July 20, 2012, 3:26 PM — With the latest iteration of Office, Microsoft pledges to bring the documents and services you need to run a business to any screen you choose, from a PC to a touch-enabled Windows Surface tablet or Windows 8 Phone. After using the Office 2013 preview suite on a Windows 8 tablet, we are impressed by many of the steps Microsoft has taken to make its Office franchise touchscreen ready and cloud friendly.
If you're searching for the ultimate mobile-savvy office suite for a tablet, look no further. Compititors available on other platforms, such as DataViz's Docs to Go or Quickoffice and services, including CloudOn, Nivio, Online Desktop and InstallFree Nexus, which deliver virtualized, full-blown versions of Office apps, lack the unified soup-to-nuts office document, collaboration, and editing functionality that Office 2013 delivers.
But youll probably have to pay dearly for the no-compromise experience of Office 2013 or Office 365 (the subscription-based software-as-a-service alternative that combines desktop installations with cloud-based access on remote devices). Microsoft hasn't disclosed pricing yet, but it's difficult to imagine a scenario where the subscription fees in the course of a year or two would undercut what they'd charge for a conventional one-time desktop installation.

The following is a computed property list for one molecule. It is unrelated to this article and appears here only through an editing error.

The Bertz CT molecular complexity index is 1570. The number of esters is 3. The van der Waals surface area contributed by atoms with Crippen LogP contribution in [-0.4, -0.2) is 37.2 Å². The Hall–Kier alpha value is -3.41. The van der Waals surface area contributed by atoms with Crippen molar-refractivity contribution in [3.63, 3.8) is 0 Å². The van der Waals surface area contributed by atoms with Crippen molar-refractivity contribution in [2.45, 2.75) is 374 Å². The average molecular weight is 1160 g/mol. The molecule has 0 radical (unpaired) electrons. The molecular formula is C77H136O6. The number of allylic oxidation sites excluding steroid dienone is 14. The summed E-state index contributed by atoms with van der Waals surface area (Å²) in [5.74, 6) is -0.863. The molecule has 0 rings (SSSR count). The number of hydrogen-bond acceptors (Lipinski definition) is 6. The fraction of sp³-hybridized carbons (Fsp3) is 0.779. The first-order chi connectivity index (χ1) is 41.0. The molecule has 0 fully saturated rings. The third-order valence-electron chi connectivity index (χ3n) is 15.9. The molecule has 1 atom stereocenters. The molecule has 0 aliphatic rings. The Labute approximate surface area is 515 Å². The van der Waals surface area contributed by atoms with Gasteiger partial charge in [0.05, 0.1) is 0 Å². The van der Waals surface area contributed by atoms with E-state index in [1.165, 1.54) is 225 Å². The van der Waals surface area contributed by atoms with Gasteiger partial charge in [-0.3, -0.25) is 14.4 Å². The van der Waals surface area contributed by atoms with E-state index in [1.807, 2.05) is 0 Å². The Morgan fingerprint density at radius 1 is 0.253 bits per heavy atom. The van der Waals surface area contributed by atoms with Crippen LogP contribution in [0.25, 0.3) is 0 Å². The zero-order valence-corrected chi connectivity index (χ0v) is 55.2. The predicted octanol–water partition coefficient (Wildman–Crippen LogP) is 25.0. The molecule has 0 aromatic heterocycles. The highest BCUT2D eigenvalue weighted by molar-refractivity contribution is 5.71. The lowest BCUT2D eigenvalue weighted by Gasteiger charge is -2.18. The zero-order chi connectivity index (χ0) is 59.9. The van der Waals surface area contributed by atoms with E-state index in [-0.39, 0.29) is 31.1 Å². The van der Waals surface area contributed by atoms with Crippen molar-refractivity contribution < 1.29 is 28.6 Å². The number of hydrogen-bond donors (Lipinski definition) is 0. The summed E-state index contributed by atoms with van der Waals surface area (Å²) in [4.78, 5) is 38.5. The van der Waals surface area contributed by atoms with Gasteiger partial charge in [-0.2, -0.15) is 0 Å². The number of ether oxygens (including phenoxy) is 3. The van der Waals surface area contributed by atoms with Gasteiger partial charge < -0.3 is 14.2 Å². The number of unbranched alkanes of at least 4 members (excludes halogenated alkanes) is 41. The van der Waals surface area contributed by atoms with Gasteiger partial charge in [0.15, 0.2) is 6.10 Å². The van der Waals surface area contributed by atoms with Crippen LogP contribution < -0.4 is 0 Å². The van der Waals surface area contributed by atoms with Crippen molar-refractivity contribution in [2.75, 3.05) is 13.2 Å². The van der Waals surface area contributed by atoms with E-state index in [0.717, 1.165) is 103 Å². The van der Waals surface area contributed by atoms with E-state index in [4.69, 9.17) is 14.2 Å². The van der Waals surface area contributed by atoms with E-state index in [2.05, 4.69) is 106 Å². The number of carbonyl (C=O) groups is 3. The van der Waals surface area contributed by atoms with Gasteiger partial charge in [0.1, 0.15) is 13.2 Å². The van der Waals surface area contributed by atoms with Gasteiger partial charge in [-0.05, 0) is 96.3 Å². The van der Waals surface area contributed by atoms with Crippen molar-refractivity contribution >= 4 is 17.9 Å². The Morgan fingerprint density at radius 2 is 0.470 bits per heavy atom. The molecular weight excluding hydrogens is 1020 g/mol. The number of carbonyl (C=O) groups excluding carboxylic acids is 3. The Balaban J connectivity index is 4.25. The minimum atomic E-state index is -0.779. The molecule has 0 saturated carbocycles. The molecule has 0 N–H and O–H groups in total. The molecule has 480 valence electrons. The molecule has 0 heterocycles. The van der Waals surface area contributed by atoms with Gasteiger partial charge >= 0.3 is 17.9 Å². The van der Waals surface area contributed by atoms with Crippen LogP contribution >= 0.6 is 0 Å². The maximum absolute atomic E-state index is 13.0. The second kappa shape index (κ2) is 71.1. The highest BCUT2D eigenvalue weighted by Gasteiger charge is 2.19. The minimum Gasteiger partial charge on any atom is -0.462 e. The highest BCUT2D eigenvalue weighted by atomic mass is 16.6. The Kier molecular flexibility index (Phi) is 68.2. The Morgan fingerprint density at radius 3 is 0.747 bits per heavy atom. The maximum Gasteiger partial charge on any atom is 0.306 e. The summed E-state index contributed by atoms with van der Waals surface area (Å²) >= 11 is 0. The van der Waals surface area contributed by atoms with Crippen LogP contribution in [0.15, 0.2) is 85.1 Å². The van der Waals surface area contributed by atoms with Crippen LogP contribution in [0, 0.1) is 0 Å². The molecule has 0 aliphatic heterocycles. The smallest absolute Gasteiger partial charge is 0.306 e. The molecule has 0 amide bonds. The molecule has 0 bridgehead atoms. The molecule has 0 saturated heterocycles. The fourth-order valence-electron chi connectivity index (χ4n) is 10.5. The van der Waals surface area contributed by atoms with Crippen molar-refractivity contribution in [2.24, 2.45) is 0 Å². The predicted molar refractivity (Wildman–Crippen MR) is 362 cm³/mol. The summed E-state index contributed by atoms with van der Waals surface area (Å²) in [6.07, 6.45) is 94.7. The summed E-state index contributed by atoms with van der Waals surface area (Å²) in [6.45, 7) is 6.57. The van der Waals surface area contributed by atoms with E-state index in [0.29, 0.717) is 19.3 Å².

Comparing Apples to Oranges
Also, we dont yet know what mobile devices either Office 2013 or Office 365 will support. When asked, Office spokespeople have indicated that some form of Office Mobile (currently available only for Windows Phone) will be forthcoming for Android and iOS devices. But it's highly unlikely we'll see a full-blown version of Office running on the Apple and Google mobile operating systems.
We also have yet to see whether, as Microsoft CEO Steve Ballmer promised, Office 2013 will run as smoothly on an ARM-based tablet running Windows 8 RT (the version of Windows 8 for tablets that arent based on x64 or x86 CPUs) as it did on the tablet PC used to show off the suite's new features at Monday's official unveiling of the public beta. The touch optimization was admittedly impressive, but we were witnessing a best-case scenario: Samsung's touch-enabled tablet PC running Office on the desktop version of Windows 8.